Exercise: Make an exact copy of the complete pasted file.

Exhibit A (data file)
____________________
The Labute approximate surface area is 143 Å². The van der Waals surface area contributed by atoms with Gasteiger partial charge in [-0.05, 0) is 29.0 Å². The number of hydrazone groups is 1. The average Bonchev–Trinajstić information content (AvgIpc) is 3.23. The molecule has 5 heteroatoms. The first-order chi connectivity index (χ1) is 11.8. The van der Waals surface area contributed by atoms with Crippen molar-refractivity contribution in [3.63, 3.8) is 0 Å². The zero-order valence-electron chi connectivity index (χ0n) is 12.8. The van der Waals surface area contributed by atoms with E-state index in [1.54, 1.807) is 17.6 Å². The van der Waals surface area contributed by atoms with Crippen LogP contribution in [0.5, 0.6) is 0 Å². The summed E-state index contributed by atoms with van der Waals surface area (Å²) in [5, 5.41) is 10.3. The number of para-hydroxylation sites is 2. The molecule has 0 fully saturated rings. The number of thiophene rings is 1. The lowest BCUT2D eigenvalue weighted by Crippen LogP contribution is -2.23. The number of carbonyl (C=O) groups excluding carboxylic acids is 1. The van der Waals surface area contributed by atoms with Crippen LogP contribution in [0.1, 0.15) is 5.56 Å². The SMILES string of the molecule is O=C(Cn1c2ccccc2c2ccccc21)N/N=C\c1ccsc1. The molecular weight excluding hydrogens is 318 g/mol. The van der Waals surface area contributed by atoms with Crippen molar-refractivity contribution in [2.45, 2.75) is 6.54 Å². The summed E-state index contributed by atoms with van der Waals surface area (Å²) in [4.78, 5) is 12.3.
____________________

The Labute approximate surface area is 143 Å². The van der Waals surface area contributed by atoms with Gasteiger partial charge in [-0.05, 0) is 29.0 Å². The number of hydrazone groups is 1. The average Bonchev–Trinajstić information content (AvgIpc) is 3.23. The molecule has 5 heteroatoms. The first-order chi connectivity index (χ1) is 11.8. The van der Waals surface area contributed by atoms with Crippen molar-refractivity contribution in [3.63, 3.8) is 0 Å². The zero-order valence-electron chi connectivity index (χ0n) is 12.8. The van der Waals surface area contributed by atoms with E-state index in [1.54, 1.807) is 17.6 Å². The van der Waals surface area contributed by atoms with Crippen LogP contribution in [0.5, 0.6) is 0 Å². The summed E-state index contributed by atoms with van der Waals surface area (Å²) in [5, 5.41) is 10.3. The number of para-hydroxylation sites is 2. The molecule has 0 fully saturated rings. The number of thiophene rings is 1. The lowest BCUT2D eigenvalue weighted by Crippen LogP contribution is -2.23. The number of carbonyl (C=O) groups excluding carboxylic acids is 1. The van der Waals surface area contributed by atoms with Crippen LogP contribution in [0.1, 0.15) is 5.56 Å². The SMILES string of the molecule is O=C(Cn1c2ccccc2c2ccccc21)N/N=C\c1ccsc1. The molecular weight excluding hydrogens is 318 g/mol. The van der Waals surface area contributed by atoms with Crippen molar-refractivity contribution in [2.45, 2.75) is 6.54 Å². The summed E-state index contributed by atoms with van der Waals surface area (Å²) in [4.78, 5) is 12.3.